In early December 2013, new regulations on electronic surveillance were passed as part of a routine military spending bill (the Military Programming Law, or LPM). Critics fear that Article 20 of the LPM would significantly expand electronic surveillance of French residents and businesses, including the ability to gain access to or record phone conversations, emails, internet activity, personal location data, and other electronic communication data. The powers relate to the DCRI, three intelligence agencies under the Ministry of Defense, as well as anti-money laundering and customs agencies. The government argues that the law, which will not go into effect until 2015, is actually a new and improved form of regulating surveillance powers that have been in place for years.[102] However, the law does not provide a mechanism for judicial oversight and allows electronic surveillance for an overly-broad range of purposes, including “national security,” the protection of France's “scientific and economical potential,” and the prevention of “terrorism” or “criminality.” Although officials claim that parliament, as well as the CNCIS, will oversee the spying, agencies have until 48 hours after monitoring has begun to seek approval from the CNCIS president and can continue their surveillance while awaiting his decision.[103] Critics have pointed out that the CNCIS lacks the appropriate control mechanisms and independence from political interference, given that the CNCIS is composed of only three politicians.[104]


Reporters Without Borders also lamented that Article 20 of the LPM was drafted with little input from local stakeholders, such as the National Digital Council (CNN) or the National Commission on Information Technology and Freedoms (CNIL). They pointed out that this “dereliction of the government's democratic obligations” came just days after the international community strengthened its commitment to stopping this kind of “snooping” in the form of a UN General Assembly resolution on “The right to privacy in the digital age,” adopted on November 20, 2013.[105]


Others are concerned that the bill is not only a danger to citizens' rights, but that it will also hurt business. Service providers fear that customers will increasingly doubt that their data is private and secure.[106] Technology firms belonging to the Association of Internet Services Communities, including Google, Microsoft, Facebook, Skype and AOL, have criticized the scale of the proposed surveillance.[107]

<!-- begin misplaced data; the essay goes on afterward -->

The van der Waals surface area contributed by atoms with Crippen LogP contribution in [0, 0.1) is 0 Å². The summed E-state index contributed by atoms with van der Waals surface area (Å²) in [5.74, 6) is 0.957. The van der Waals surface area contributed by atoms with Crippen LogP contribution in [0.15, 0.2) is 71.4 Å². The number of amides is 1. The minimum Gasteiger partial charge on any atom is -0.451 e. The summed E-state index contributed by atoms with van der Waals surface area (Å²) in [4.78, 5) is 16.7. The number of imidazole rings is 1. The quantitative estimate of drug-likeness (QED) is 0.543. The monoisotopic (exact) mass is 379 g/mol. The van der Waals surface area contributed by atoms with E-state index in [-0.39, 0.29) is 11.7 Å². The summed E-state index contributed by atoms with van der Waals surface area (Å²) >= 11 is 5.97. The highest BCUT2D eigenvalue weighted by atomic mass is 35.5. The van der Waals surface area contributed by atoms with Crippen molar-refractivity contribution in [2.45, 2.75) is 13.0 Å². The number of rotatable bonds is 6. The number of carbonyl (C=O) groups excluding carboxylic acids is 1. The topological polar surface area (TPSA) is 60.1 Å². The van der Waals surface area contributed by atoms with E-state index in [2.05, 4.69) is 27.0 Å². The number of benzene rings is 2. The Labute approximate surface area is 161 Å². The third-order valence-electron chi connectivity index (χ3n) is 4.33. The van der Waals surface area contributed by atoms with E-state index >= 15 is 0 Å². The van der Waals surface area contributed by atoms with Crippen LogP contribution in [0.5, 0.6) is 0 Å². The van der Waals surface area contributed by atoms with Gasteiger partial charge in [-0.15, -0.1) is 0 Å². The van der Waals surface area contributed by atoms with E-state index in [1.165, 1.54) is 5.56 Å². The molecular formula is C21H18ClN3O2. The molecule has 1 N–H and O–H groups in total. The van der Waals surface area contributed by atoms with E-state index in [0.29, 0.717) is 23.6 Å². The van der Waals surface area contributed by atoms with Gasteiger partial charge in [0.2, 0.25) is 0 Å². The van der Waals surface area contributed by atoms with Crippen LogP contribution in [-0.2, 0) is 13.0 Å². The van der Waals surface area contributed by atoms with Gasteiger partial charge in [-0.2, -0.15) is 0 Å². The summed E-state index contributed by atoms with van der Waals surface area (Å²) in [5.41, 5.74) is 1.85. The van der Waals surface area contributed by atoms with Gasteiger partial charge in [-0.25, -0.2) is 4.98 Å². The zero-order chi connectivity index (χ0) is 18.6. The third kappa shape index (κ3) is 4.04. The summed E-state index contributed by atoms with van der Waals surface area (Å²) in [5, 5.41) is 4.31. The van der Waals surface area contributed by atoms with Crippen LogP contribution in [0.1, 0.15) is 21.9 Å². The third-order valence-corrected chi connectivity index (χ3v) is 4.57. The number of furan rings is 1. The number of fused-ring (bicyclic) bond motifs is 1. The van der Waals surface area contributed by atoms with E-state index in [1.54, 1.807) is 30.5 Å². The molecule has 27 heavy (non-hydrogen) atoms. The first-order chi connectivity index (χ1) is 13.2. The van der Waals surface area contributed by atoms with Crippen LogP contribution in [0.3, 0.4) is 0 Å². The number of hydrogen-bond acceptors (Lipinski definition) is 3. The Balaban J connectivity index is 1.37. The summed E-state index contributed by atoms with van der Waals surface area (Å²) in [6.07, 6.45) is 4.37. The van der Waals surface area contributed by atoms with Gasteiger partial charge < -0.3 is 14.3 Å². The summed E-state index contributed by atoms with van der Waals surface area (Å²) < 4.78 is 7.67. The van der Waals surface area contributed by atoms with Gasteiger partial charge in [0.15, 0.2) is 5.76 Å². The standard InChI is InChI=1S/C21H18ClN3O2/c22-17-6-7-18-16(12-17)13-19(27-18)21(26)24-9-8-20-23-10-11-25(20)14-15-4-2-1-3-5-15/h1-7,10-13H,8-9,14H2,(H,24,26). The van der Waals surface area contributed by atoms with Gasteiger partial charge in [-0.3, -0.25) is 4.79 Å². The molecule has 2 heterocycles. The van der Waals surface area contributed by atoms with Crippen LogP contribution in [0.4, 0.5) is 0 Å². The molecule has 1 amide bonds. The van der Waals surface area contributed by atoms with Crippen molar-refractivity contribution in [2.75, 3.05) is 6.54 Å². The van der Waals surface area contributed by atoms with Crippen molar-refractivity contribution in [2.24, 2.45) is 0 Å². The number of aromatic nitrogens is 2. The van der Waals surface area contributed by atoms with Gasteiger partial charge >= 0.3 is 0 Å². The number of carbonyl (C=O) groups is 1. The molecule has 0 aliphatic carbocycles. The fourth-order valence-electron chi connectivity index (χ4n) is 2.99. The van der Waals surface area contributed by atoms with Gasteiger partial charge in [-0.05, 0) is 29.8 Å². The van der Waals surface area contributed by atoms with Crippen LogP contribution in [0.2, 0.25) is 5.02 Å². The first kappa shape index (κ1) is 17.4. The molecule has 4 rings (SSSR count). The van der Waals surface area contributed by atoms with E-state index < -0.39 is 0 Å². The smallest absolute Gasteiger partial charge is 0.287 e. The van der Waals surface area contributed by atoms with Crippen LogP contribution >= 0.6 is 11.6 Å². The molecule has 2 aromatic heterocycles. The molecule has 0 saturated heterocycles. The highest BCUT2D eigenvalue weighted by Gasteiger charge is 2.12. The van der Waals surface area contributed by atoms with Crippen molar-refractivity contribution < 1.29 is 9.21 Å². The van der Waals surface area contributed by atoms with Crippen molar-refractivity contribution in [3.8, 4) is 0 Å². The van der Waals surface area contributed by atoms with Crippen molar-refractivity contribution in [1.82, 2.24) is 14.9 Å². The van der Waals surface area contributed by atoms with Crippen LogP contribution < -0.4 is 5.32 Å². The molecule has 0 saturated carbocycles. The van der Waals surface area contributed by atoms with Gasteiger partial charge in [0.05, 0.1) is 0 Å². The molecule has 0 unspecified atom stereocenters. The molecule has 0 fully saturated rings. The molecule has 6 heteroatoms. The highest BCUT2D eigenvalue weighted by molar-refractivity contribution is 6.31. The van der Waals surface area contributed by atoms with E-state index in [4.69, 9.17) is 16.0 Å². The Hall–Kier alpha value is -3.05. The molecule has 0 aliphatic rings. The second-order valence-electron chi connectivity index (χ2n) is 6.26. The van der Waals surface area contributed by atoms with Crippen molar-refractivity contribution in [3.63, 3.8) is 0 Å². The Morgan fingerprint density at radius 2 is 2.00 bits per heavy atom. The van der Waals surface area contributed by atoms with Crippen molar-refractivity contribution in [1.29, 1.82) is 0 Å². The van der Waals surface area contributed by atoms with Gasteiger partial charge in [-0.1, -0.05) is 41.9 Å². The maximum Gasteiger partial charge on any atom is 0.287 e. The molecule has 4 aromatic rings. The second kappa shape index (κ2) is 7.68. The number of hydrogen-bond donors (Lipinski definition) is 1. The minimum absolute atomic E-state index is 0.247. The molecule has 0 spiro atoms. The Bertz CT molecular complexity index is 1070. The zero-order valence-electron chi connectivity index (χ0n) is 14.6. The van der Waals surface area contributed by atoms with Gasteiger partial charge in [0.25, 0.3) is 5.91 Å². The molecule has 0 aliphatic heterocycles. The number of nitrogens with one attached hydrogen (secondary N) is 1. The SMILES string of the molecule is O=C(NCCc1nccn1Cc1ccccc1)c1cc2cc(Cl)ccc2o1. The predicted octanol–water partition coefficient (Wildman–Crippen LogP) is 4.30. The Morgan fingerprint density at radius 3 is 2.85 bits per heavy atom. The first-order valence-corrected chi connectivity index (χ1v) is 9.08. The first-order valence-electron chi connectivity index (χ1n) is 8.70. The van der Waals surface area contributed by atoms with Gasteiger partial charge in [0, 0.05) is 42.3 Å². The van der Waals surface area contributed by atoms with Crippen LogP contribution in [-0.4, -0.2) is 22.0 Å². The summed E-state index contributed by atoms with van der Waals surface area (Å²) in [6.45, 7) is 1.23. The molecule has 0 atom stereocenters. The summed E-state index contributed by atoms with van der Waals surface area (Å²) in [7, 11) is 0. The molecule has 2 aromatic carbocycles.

Although the LPM was passed by the Senate, a dissenting quorum of 60 deputies and senators can call on the Constitutional Council to examine the text’s conformity with the constitution. To try to regain public faith, it has been suggested that the French government support a review of the bill by the court, as well as by the CNIL.[108]


On April 30, 2014, a decree from the Interior Ministry replaced the DCRI with the newly-established General Directorate for Interior Security, known by its French acronym DGSI.[109] Under its mandate, the expanded agency engages in surveillance on French territory on matters related to national security or fundamental national interests.[110]


The French telecommunications company Orange was hit with two massive cyberattacks over the past year, occurring in February and May 2014. Hackers acquired the personal details of 800,000 and then 1.3 million customers, respectively. No financial details were reportedly gained.[111]


[1] Jonathan Gregson, “French infrastructure takes some beating,” Wall Street Journal, July 5, 2010, accessed March 16, 2014,

[2] John Lichfield, “How France fell out of love with Minitel,” The Independent, June 9, 2012,

[3] Jean-Loup Richet, “Internet Censorship in France: should we criminalize viewers?”, Herdict, April 24, 2012, Accessed March 17, 2014,

[4] Guillaume Champeau, “Sell cheaper on the web soon to be forbidden” (translated), April 05 2013, Accessed April 19 2013,

[5] Sarah Gray, «France passes “anti-Amazon” bill aimed at helping small bookstores” ,, accessed August 28, 2014,

[7] Voltaire Network, February 14, 2014, accessed March 16 2014

[9] Charles Arthur and agencies, “Google’s link to French privacy fine crashes watchdog’s site,” The Guardian, February 10, 2014,

[10] Scott Sayare, “France Broadens Its Surveillance Power,” New York Times, December 14, 2013, accessed March 16, 2014,

[11] “France: ARTICLE 19 welcomes repeal of HADOPI law but concerns remain,” Article 19, July 18, 2013,

[12] Andy, “9% of French internet subscribers accused of piracy,” Torrent Freak, July 18, 2014,

[13] Jonathan Gregson, “French infrastructure takes some beating,” Wall Street Journal, July 5, 2010, accessed April 23, 2013,

[14] Bernhard Warner, “Alcatel-Lucent Unveils World's Most Powerful Broadband Infrastructure,” Business Week, February 15, 2013, accessed April 23, 2013,

[15] “Percentage of Individuals Using the Internet – 2000-2013,” International Telecommunication Union, accessed July 29, 2014,

[16] “Fixed (wired) broadband subscriptions,” 2000-2012,” International Telecommunication Union, accessed July 29, 2014,

[17] Frantz Grenier, “Internet in the Different Regions of France” (translated), March 21, 2013, accessed April 19 2013,

[18] Ariase, “ADSL and Broadband Access in France” (translated), accessed April 19, 2013,

[20]Nil Sanyas, “the unplugged” (translated), September 12 2012, Accessed April 14 2013,

[21] Patrick Simon, “The Choice of Ignorance: The Debate on Ethnic and Racial Statistics in France,”  French Politics, Culture & Society, Vol. 26, No. 1, Spring 2008, accessed April 23, 2013,

[22] “France,” New Media Trend Watch, accessed April 23, 2013,

[23] Ariase, “Comparatifs (Comparatives)”, accessed March 16, 2014,

[24] Ariase, “Comparatifs (Comparatives)”, accessed March 16, 2014,